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n. pl. Mid·rash·im (mĭd-rô′shĭm, mĭd′rä-shēm′)
Any of a group of Jewish commentaries on the Hebrew Scriptures compiled between ad 200 and 1200 and based on exegesis, parable, and haggadic legend.

[Hebrew midrāš, commentary, explanation, Midrash, from dāraš, to seek, study; see drš in Semitic roots.]


(ˈmɪdræʃ; Hebrew miˈdraʃ)
n, pl midrashim (mɪˈdrɔʃɪm; Hebrew midraˈʃim)
1. (Judaism) a homily on a scriptural passage derived by traditional Jewish exegetical methods and consisting usually of embellishment of the scriptural narrative
2. (Judaism) one of a number of collections of such homilies composed between 400 and 1200 ad
[C17: from Hebrew: commentary, from darash to search]
midrashic adj



n., pl. mid•ra•shim (ˌmi drɑˈʃim)
mid•ra•shoth, mid•ra•shot (ˌmi drɑˈʃɔt)
1. an early Jewish interpretation of or commentary on a Biblical text.
2. (cap.) a collection of such commentaries, esp. those written in the first ten centuries A.D.
[1605–15; < Hebrew midrāsh literally, exposition]
mid•rash•ic (mɪdˈræʃ ɪk) adj.
ThesaurusAntonymsRelated WordsSynonymsLegend:
Noun1.Midrash - (Judaism) an ancient commentary on part of the Hebrew scriptures that is based on Jewish methods of interpretation and attached to the biblical text
Judaism - the monotheistic religion of the Jews having its spiritual and ethical principles embodied chiefly in the Torah and in the Talmud
commentary, comment - a written explanation or criticism or illustration that is added to a book or other textual material; "he wrote an extended comment on the proposal"
References in periodicals archive ?
Among their topics are the perception of motherhood and folklore expressions among the Jews of Afghanistan, like mother like daughter: mother-daughter relations in Babylonian Talmudic stories, the Jewish mother as metonym for community in postwar America, Rachel and Mary weep for their children in the age of the Zohar, depictions of childbirth in Rabbinic literature: the innovation of a Genizah Midrashic text, and mothers and ma'asim: maternal roles in medieval Hebrew tales.
The standard midrashic reading here begins from the apparent superfluousness of brings forth seed [ki tazria]; whatever physiological phenomenon it refers to presumably occurs in all pregnancies, and therefore the text should simply have said ishah ki teled zakhar, "when a woman gives birth to a male".
Neusner's academic contribution to understand midrashic nuances is in the best tradition of form-critical scholarship.
As indicated by the title, this volume traces the Watchers traditions from their ancient Near Eastern antecedents to early Christian, midrashic, and targumic literature.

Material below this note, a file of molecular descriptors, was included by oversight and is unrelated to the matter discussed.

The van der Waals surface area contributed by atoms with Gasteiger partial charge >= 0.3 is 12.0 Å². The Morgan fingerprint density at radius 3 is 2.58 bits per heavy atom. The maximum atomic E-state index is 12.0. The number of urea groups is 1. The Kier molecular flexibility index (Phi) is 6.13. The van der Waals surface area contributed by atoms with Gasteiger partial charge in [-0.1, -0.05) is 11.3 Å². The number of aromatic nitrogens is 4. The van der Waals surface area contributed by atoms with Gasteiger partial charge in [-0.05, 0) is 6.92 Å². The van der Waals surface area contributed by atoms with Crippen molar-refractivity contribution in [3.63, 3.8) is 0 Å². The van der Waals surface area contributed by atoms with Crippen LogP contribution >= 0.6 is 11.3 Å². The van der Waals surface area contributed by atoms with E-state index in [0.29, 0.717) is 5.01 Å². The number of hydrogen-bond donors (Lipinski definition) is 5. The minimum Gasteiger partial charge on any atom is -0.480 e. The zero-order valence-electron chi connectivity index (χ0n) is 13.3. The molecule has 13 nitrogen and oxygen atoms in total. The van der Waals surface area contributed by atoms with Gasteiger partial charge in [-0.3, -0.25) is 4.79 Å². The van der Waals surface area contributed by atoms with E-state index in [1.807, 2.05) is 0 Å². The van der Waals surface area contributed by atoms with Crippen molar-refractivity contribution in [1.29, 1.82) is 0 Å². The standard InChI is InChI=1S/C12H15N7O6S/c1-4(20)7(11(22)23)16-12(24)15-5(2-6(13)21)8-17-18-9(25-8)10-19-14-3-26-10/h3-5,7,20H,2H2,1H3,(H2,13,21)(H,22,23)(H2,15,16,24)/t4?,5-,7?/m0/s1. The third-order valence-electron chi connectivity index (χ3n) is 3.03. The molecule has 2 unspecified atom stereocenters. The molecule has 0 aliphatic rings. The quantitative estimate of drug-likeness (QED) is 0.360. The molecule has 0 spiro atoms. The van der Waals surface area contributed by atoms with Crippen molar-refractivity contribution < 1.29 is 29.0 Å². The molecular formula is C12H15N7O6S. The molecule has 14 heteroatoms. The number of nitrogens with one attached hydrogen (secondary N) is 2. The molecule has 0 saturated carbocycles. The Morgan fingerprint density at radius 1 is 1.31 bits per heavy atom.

According to Midrashic loreas per Genesis 11:1the first language on Earth was Hebrew, spoken by everyone, everywhere.
In Basel, thirty-seven Yiddish books were printed, including descriptions of the language by Christian Humanists, collections of liturgical hymns (zmires), prayer collections (birkat ha-mazon), supplication prayers (tkines), customals (minhogim), behavioral guides, midrashic epic, fables, edifying prose narrative, and mystical literature.
Jesus matures from a showy childhood -- midrashic stories of clay birds taking flight, and childhood bullies raised from the dead, are shared -- to become a responsible young adult soon bitten by the travel bug.
Ziegler creatively demonstrates that midrashic readings can reveal deep strata of textual meaning, and combines these insights with classical and contemporary scholarship to uncover the religious messages of this beautifully crafted story.
It's found in Midrashic tales such as Sarah casting the evil eye on Hagar, and Jacob hiding Dinah in a box to protect her from Esau's evil eye.
Contributors in Jewish and Hebrew studies seek to enlarge the perspective on Midrash and midrashic creativity to show how it is a fundamental form of Jewish culture and has maintained an identifiable coherence and integrity in all its expressions over the course of two millennia.
There are also references to him having been a member of a small Protestant church for a time and of visiting "the Yeshivah bookshop in Gateshead ('Lehmann's') to find some obscure Midrashic texts".
But the midrashic experience, even if not labeled as such, extends well beyond the realm of the rabbis.